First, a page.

After a trip to Whole Foods to fill out the rest of their pantry, the chefs begin prepping for the feast at the Brown Hotel. As a callback to a family meal she cooked while working for Gavin Kaysen at Cafe Boulud, Kelsey prepares a caviar-laced gumbo that’s made with a double roux. Michelle wants to pay tribute to her former boss Kim Alter of Nightbird by serving a slow-roasted salmon with burnt citrus and marrow broth. And Adrienne decides to prepare spiced duck breast as a tribute to her friend and mentor Chris Commbs.

Meanwhile, Justin draws up a plan to serve yellowtail two ways — miso-cured and sashimi-style — as a nod to his mentor J.D. Fratzke. Sara is making an olive oil-poached sea bass with Ibérico ham broth as a salute to her former employer David Posey. And Eric plans to channel his old boss Bryan Voltaggio’s modernist style while cooking a version of waakye, a Ghanian rice and bean dish.

Let to right: JD Fratzke, Gail Simmons, Graham Elliot, Sara Bradley, Gavin Kaysen, Padma Lakshmi, Bryan Voltaggio, Chris Coombs, and David Posey.
David Moir/Bravo

Dinner service goes relatively smoothly, but there is one big flub: After plating his yellowtail duo too early, Justin decides to put all of his dishes under a heat lamp to keep the miso-cured salmon warm till it’s time to serve. After tasting Justin’s course, Tom tells the crowd, “You know every time someone does something two ways, I wish they’d do it one way.” While everyone loves Kelsey’s gumbo, one chef at the table finds a piece of crab shell in his soup bowl. And a few of the judges think that Adrienne’s duck is lacking sufficient spice.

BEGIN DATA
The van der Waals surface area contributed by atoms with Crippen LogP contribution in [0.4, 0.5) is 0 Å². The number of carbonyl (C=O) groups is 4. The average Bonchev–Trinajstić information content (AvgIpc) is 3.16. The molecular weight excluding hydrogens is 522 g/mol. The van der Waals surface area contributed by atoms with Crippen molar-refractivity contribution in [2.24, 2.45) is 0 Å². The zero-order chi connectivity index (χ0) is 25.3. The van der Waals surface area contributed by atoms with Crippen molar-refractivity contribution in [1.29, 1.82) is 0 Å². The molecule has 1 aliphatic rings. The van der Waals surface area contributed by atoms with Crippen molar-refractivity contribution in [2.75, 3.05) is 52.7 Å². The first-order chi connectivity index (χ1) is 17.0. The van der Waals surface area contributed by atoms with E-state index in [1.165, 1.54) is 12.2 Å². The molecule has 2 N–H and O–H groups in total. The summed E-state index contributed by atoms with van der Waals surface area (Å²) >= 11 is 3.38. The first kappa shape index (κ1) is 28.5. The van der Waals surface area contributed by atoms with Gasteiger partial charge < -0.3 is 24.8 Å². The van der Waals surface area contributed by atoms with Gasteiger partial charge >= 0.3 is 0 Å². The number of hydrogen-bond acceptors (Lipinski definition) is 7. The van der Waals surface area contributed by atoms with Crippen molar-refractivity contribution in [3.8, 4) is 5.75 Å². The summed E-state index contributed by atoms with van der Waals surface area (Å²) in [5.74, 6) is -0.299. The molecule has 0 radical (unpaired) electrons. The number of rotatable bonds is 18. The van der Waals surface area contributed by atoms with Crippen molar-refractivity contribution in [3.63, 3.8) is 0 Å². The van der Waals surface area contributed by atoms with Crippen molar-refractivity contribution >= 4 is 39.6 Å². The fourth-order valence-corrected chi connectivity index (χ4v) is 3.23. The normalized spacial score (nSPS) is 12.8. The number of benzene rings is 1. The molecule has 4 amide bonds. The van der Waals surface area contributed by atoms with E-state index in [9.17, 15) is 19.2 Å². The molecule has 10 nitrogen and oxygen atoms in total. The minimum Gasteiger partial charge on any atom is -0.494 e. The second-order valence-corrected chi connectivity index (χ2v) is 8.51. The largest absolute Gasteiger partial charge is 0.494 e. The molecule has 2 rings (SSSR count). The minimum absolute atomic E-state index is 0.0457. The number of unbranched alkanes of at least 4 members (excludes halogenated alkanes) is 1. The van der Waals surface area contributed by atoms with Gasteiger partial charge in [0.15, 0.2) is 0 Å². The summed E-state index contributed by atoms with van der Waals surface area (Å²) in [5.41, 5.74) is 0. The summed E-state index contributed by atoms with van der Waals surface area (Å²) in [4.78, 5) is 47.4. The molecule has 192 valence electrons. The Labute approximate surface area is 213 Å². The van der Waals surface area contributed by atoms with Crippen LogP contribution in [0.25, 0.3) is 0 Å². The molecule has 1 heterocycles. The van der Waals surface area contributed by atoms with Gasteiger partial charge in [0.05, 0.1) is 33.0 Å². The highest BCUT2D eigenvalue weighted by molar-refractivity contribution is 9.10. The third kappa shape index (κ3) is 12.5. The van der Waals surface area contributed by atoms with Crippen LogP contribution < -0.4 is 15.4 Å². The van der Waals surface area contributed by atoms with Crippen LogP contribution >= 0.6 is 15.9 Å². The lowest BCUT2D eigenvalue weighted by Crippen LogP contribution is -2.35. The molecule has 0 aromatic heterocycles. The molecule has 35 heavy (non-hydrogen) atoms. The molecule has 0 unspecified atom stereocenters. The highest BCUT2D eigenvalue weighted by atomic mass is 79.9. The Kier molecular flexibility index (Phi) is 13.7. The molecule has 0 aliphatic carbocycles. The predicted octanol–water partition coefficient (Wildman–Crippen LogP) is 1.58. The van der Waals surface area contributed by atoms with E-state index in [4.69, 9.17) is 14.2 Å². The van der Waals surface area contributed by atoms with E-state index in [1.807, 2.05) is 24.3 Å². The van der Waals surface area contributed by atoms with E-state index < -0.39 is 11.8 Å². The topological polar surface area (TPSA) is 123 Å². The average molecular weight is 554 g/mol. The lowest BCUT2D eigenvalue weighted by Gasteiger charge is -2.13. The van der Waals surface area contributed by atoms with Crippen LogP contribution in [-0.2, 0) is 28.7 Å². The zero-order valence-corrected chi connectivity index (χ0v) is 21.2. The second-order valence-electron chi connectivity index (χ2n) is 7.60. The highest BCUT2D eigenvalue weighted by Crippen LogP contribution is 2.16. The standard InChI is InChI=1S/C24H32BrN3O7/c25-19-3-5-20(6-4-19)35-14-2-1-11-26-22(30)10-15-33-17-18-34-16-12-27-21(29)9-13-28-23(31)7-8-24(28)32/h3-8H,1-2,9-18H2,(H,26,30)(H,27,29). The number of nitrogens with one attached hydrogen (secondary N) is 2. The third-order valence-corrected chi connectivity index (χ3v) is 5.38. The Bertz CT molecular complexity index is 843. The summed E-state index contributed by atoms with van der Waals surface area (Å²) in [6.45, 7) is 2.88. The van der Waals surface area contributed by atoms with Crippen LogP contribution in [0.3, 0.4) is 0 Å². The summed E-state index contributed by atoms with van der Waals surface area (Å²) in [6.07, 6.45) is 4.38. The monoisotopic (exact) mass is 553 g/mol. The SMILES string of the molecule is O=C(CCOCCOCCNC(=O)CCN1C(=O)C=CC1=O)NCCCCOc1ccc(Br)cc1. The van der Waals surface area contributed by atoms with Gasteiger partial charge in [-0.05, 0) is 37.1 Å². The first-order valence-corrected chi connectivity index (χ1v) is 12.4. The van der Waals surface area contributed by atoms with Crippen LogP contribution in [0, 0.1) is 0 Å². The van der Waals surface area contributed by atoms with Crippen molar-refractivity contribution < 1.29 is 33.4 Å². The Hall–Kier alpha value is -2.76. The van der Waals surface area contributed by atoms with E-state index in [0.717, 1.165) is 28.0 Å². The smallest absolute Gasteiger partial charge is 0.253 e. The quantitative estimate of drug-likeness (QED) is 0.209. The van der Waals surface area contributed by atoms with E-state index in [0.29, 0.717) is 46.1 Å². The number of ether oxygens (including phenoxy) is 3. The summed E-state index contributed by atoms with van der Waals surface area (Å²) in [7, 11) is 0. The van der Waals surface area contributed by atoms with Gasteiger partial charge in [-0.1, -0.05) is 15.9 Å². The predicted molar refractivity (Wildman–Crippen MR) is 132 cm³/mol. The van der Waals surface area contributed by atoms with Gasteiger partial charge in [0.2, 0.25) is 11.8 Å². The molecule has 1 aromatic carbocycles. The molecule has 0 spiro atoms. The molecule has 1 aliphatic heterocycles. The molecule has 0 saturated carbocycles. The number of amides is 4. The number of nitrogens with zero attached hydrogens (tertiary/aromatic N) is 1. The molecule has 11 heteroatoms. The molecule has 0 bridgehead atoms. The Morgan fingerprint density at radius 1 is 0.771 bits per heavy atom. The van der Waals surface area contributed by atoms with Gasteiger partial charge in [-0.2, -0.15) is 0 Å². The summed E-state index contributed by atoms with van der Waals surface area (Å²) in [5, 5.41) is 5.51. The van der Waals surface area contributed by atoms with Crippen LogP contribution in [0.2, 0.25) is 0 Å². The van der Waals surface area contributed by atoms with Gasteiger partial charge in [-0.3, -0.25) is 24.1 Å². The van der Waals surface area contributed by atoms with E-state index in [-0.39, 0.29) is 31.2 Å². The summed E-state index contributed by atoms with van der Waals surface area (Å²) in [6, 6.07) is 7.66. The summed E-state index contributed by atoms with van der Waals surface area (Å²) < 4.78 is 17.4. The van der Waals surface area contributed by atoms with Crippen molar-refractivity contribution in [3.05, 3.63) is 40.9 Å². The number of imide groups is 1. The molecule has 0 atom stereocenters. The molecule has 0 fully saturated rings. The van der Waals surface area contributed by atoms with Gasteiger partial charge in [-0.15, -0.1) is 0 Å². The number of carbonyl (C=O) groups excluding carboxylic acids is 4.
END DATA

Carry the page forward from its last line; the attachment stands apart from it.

Back at the judges’ table, Tom tells the chefs, “There’s a lot at stake here: Obviously you’re cooking in front of people you respect and care for, you’re cooking to get to the next step to get to Macau, and I know you guys are cooking your hearts out, and that’s great to see.” There were several strong courses, but Padma notes that “there is one clear winner” and that’s Sara. Tom describes her sea bass as “a subtle dish that was an absolute powerhouse.” She wins $10,000 and the pride that comes from serving a strong Kentucky-themed dish during the last Kentucky-based challenge of Top Chef Kentucky.

“After 16 seasons, let me tell you what I get out of this: I get to see the future of our industry,” Tom tells the remaining chefs. “And I gotta say, after watching this group, our industry is gonna be really strong. It’s just really unfortunate that we’ll have to leave one of you behind.” And, as it turns out, that chef is Justin. His yellowtail duo just didn’t work out as he intended, and now it’s time for the St. Paul chef to pack his knives and go.

“I’m a realist, you know — only one person’s eventually going to make it,” Justin says on his way out the door. “It still sucks. This competition definitely was a confidence booster, and kinda validated what I do. It helped me unlock some things inside myself that I forgot were there. It’s been the biggest test as a chef, test as a person, and I’ll leave Top Chef forever grateful.”